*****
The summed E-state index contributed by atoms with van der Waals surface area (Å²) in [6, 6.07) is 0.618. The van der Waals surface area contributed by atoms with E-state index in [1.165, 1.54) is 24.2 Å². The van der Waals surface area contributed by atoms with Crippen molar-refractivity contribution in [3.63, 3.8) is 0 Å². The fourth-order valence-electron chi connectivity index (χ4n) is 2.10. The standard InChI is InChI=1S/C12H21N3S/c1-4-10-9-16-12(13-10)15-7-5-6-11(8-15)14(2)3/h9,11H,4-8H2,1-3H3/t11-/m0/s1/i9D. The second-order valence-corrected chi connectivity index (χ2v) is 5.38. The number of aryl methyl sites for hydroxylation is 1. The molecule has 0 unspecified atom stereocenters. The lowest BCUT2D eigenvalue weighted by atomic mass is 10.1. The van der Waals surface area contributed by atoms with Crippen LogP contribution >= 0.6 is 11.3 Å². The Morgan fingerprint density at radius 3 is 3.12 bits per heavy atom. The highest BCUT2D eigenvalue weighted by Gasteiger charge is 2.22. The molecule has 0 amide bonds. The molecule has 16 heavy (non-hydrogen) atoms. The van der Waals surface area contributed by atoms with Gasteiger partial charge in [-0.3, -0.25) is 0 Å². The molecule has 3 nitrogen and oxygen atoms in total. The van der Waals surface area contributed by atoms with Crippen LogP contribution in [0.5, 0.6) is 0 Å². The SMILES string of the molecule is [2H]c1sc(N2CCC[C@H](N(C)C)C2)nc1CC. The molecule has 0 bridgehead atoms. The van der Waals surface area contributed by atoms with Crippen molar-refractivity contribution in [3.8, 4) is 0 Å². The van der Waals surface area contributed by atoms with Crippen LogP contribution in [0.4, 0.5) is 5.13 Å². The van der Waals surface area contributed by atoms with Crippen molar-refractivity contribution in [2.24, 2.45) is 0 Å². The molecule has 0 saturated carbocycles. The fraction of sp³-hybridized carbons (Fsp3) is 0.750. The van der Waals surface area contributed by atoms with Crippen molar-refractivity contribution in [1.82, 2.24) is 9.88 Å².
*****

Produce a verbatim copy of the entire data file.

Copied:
The summed E-state index contributed by atoms with van der Waals surface area (Å²) in [6, 6.07) is 0.618. The van der Waals surface area contributed by atoms with E-state index in [1.165, 1.54) is 24.2 Å². The van der Waals surface area contributed by atoms with Crippen molar-refractivity contribution in [3.63, 3.8) is 0 Å². The fourth-order valence-electron chi connectivity index (χ4n) is 2.10. The standard InChI is InChI=1S/C12H21N3S/c1-4-10-9-16-12(13-10)15-7-5-6-11(8-15)14(2)3/h9,11H,4-8H2,1-3H3/t11-/m0/s1/i9D. The second-order valence-corrected chi connectivity index (χ2v) is 5.38. The number of aryl methyl sites for hydroxylation is 1. The molecule has 0 unspecified atom stereocenters. The lowest BCUT2D eigenvalue weighted by atomic mass is 10.1. The van der Waals surface area contributed by atoms with Crippen LogP contribution >= 0.6 is 11.3 Å². The Morgan fingerprint density at radius 3 is 3.12 bits per heavy atom. The highest BCUT2D eigenvalue weighted by Gasteiger charge is 2.22. The molecule has 0 amide bonds. The molecule has 16 heavy (non-hydrogen) atoms. The van der Waals surface area contributed by atoms with Gasteiger partial charge in [-0.3, -0.25) is 0 Å². The molecule has 3 nitrogen and oxygen atoms in total. The van der Waals surface area contributed by atoms with Crippen LogP contribution in [0.5, 0.6) is 0 Å². The SMILES string of the molecule is [2H]c1sc(N2CCC[C@H](N(C)C)C2)nc1CC. The molecule has 0 bridgehead atoms. The van der Waals surface area contributed by atoms with Crippen molar-refractivity contribution in [3.8, 4) is 0 Å². The van der Waals surface area contributed by atoms with Crippen LogP contribution in [0.4, 0.5) is 5.13 Å². The van der Waals surface area contributed by atoms with Crippen molar-refractivity contribution in [2.24, 2.45) is 0 Å². The molecule has 0 saturated carbocycles. The fraction of sp³-hybridized carbons (Fsp3) is 0.750. The van der Waals surface area contributed by atoms with Crippen molar-refractivity contribution in [1.82, 2.24) is 9.88 Å².